Trump must deal knockout sanctions to Maduro regime

Trump must deal knockout sanctions to Maduro regime
© Getty Images

When President Barack ObamaBarack Hussein ObamaTrump has the right foreign policy strategy — he just needs to stop talking The Hill's 12:30 Report — Trump faces bipartisan criticism over Putin presser, blames media for coverage Wall Street Journal editorial board rips Trump on Helsinki: It was a 'national embarrassment' MORE and Secretary of State Hillary ClintonHillary Diane Rodham ClintonOvernight Defense: Trump tries to quell Russia furor | GOP looks to reassure NATO | Mattis open to meeting Russian counterpart Dem pollster: GOP women have a more difficult time winning primary races than Dems Mellman: (Mis)interpreting elections MORE inserted themselves into Honduras’ political black hole in 2009, the rule of law collapsed there. It quickly became the world leader in murder and is run by “narcotraficantes” — murderous drug runners.

Honduras is so bad that thousands of its mothers fled with their children on foot, bus and train to the Texas-Mexico border and surrendered to the first uniformed, badge-wearing Americans they saw, asking for asylum.

ADVERTISEMENT
The Obama/Clinton ignorance of Honduras, its political infrastructure and their own leftist tendencies led them to support President Manuel Zelaya, who was mimicking Hugo Chavez’s destruction of Venezuela’s democratic government and conversion into a socialist dictatorship.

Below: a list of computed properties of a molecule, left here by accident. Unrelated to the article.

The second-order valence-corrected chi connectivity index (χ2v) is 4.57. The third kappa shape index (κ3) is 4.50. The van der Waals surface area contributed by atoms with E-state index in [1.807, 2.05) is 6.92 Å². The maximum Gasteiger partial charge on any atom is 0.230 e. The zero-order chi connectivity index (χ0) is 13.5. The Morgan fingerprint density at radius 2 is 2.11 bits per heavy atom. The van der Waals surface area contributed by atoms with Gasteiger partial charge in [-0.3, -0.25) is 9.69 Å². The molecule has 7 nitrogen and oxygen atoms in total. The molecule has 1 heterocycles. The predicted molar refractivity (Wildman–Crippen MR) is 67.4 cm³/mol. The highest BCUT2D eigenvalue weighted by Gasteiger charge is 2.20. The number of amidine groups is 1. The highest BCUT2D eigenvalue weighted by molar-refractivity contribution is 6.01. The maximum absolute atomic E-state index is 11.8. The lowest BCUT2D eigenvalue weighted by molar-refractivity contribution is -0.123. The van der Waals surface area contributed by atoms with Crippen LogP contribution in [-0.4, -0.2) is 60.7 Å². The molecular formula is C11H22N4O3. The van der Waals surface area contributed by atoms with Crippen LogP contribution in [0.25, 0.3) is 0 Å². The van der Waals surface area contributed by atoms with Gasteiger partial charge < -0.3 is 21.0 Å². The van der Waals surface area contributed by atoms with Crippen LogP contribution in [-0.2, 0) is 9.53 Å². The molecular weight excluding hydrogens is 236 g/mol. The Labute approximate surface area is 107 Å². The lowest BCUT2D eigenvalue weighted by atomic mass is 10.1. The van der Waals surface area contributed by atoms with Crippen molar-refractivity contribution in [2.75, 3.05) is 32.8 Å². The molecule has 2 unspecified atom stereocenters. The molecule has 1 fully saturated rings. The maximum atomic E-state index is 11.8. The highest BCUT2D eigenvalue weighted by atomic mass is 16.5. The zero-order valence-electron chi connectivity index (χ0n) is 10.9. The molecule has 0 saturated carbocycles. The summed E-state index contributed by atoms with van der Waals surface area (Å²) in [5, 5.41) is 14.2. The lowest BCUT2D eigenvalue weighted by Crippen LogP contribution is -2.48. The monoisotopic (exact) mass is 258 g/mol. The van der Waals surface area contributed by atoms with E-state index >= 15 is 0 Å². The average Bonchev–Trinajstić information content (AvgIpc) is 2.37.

Following the Honduran constitution to the letter, the national legislature voted to ask the Supreme Court to vacate the presidency. The court did so and ordered the army to remove Zelaya from office and from the country.

Copying Mexico’s 1935 midnight expulsion of former President Elias Calles to San Diego, still clad in his pajamas, Zelaya was flown to exile in Costa Rica.

Obama called the legal removal of the ultra-leftist President a coup and pressured all parties to participate in an ersatz election that produced another leftist president. Honduras has never recovered from the Obama/Clinton disaster. 

“If we (Obama and Hillary Clinton) were able to get to a...status quo that returned to the rule of law and constitutional order within a relatively short period of time, I think that would be a good outcome,” Clinton said. The outcome was not so good. Honduras is a living hell today.

Honduras was not alone in deteriorating under Obama and Clinton. Venezuela, with what may be the largest proven oil reserves of any nation, has a shrinking economy with galloping poverty and inflation. Obama and Clinton did little to help Venezuelans during the downward plunge under Hugo Chavez and his successor, former bus driver, Nicolas Maduro.

Three-fourths of Venezuelans lost an average of almost 20 pounds in 2016 while the economy shrank 10 percent. According to an article in The Economist, at the end of 2017, the economy will be 23-percent smaller than it was four years ago. Inflation is spiking upward at 1600 percent this year. 

There are reports that Venezuelans scrounge streets for garbage to eat.There are no groceries on store shelves, nor cash to buy them anyway.